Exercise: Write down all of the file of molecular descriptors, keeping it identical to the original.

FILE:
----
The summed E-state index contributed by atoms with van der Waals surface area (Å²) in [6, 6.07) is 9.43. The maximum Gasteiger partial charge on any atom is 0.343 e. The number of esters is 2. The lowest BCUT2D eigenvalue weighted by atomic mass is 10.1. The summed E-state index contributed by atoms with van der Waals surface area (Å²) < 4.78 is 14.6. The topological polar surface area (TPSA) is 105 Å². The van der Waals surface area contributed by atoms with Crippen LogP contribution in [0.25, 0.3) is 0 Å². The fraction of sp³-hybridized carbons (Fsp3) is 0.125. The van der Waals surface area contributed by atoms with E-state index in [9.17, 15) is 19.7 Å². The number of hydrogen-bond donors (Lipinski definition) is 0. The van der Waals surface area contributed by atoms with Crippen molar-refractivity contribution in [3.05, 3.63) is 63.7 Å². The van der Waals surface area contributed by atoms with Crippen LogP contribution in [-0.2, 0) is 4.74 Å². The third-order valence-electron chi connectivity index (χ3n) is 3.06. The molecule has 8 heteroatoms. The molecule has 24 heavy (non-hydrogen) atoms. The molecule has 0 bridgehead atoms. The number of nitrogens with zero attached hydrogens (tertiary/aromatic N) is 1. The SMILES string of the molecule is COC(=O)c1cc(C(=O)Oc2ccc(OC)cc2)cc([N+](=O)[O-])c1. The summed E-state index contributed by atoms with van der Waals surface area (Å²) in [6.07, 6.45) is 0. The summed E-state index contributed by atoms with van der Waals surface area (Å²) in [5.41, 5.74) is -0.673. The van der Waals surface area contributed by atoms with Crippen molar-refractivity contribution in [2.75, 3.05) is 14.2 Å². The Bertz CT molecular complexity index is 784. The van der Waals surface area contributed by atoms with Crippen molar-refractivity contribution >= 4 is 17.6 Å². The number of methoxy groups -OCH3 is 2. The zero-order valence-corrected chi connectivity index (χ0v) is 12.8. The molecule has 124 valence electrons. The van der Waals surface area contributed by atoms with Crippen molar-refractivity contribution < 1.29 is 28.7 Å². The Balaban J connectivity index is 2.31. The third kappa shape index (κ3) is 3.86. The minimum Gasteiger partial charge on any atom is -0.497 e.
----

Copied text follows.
The summed E-state index contributed by atoms with van der Waals surface area (Å²) in [6, 6.07) is 9.43. The maximum Gasteiger partial charge on any atom is 0.343 e. The number of esters is 2. The lowest BCUT2D eigenvalue weighted by atomic mass is 10.1. The summed E-state index contributed by atoms with van der Waals surface area (Å²) < 4.78 is 14.6. The topological polar surface area (TPSA) is 105 Å². The van der Waals surface area contributed by atoms with Crippen LogP contribution in [0.25, 0.3) is 0 Å². The fraction of sp³-hybridized carbons (Fsp3) is 0.125. The van der Waals surface area contributed by atoms with E-state index in [9.17, 15) is 19.7 Å². The number of hydrogen-bond donors (Lipinski definition) is 0. The van der Waals surface area contributed by atoms with Crippen molar-refractivity contribution in [3.05, 3.63) is 63.7 Å². The van der Waals surface area contributed by atoms with Crippen LogP contribution in [-0.2, 0) is 4.74 Å². The third-order valence-electron chi connectivity index (χ3n) is 3.06. The molecule has 8 heteroatoms. The molecule has 24 heavy (non-hydrogen) atoms. The molecule has 0 bridgehead atoms. The number of nitrogens with zero attached hydrogens (tertiary/aromatic N) is 1. The SMILES string of the molecule is COC(=O)c1cc(C(=O)Oc2ccc(OC)cc2)cc([N+](=O)[O-])c1. The summed E-state index contributed by atoms with van der Waals surface area (Å²) in [6.07, 6.45) is 0. The summed E-state index contributed by atoms with van der Waals surface area (Å²) in [5.41, 5.74) is -0.673. The van der Waals surface area contributed by atoms with Crippen molar-refractivity contribution in [2.75, 3.05) is 14.2 Å². The Bertz CT molecular complexity index is 784. The van der Waals surface area contributed by atoms with Crippen molar-refractivity contribution >= 4 is 17.6 Å². The number of methoxy groups -OCH3 is 2. The zero-order valence-corrected chi connectivity index (χ0v) is 12.8. The molecule has 124 valence electrons. The van der Waals surface area contributed by atoms with Crippen molar-refractivity contribution < 1.29 is 28.7 Å². The Balaban J connectivity index is 2.31. The third kappa shape index (κ3) is 3.86. The minimum Gasteiger partial charge on any atom is -0.497 e.